The World Health Organization offered a more full-throated endorsement of booster shots of coronavirus vaccines on Tuesday than it previously had, though it continued to emphasize the importance of increasing access to initial doses in parts of the world that have been left behind in vaccination efforts.
The broad endorsement comes as the W.H.O.’s stance on boosters continues to evolve. Last year, it opposed booster shots for the general public, arguing that administering extra doses to already-vaccinated people in wealthy countries was morally indefensible when billions of people in poorer countries had yet to receive their first dose. It also supported additional doses only for immunocompromised people, for whom the initial vaccine series can be less effective.
The endorsement Tuesday expands on the organization’s previous guidance on booster shots. It was released as part of a larger W.H.O. assessment of vaccination efforts amid the wave caused by the Omicron variant, which can evade some of the protection conferred by vaccines and by previous coronavirus infections.
The agency “strongly supports urgent and broad access to current Covid-19 vaccines for primary series and booster doses, particularly for groups at risk of developing severe disease,” the organization said in a statement.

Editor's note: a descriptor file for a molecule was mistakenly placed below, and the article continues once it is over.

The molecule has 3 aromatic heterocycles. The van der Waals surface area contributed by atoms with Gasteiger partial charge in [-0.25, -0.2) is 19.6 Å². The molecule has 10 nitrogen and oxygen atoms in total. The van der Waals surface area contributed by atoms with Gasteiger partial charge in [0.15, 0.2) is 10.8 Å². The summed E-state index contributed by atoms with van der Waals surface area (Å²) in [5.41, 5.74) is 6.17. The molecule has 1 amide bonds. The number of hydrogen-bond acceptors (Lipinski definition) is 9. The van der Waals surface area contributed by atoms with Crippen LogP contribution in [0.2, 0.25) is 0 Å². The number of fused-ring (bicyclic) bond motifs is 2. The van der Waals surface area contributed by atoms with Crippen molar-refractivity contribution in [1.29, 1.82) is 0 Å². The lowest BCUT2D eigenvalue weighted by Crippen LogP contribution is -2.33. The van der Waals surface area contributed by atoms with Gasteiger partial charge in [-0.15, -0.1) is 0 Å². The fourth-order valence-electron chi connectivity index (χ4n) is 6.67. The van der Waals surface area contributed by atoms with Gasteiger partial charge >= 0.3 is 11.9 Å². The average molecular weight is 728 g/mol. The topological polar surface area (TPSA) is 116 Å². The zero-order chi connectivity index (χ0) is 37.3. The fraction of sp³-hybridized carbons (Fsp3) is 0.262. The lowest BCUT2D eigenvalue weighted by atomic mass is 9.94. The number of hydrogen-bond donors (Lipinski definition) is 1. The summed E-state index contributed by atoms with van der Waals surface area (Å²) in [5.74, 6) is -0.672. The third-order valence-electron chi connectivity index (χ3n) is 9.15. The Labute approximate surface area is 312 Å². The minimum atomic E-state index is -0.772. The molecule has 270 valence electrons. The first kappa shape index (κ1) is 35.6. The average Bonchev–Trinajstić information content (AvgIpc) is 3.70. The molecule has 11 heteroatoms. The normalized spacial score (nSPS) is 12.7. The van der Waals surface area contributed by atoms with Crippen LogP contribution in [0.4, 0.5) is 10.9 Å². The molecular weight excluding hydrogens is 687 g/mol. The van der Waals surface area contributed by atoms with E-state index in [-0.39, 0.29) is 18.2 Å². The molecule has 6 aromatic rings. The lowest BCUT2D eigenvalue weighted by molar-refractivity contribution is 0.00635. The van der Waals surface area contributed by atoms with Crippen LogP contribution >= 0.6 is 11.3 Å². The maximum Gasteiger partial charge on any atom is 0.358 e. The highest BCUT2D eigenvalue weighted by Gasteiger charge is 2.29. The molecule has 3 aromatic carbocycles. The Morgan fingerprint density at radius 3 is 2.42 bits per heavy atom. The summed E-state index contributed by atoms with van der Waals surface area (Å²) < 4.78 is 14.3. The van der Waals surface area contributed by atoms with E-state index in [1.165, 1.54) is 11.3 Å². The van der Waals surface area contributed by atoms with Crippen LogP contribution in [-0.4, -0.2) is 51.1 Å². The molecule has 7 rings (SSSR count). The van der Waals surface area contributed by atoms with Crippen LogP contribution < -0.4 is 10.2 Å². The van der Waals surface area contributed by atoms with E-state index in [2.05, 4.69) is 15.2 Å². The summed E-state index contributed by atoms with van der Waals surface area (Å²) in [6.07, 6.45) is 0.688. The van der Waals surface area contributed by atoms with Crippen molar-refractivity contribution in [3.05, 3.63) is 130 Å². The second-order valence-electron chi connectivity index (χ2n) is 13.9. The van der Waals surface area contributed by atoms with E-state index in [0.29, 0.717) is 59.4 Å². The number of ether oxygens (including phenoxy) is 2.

On Dec. 9, the W.H.O. recommended that people who had received the one-dose Johnson & Johnson vaccine get a second dose if possible, based on growing evidence that the vaccine performed better when given as two shots. On Jan. 11, it said that countries could recommend boosters, but that the more urgent priority was primary immunizations. On Jan. 21, it recommended boosters of Pfizer’s mRNA vaccine, starting with high-risk groups.
The geographic and economic disparities in vaccination rates remain glaring: Only 14 percent of people living in low-income nations have received a dose, according to the Our World in Data project at the University of Oxford. Worldwide, that number is about 65 percent, and in some countries it exceeds 90 percent.
But the science around boosters has changed along with the virus, and the W.H.O.’s increasingly pro-booster position reflects that. Initial vaccine regimens are much less effective at preventing infection with the Omicron variant than with previous variants, and while they remain very good at preventing severe illness, their efficacy on that front has also waned to a lesser extent.
As a result, boosters have become an increasingly important tool against the virus.
Rebecca Robbins contributed reporting.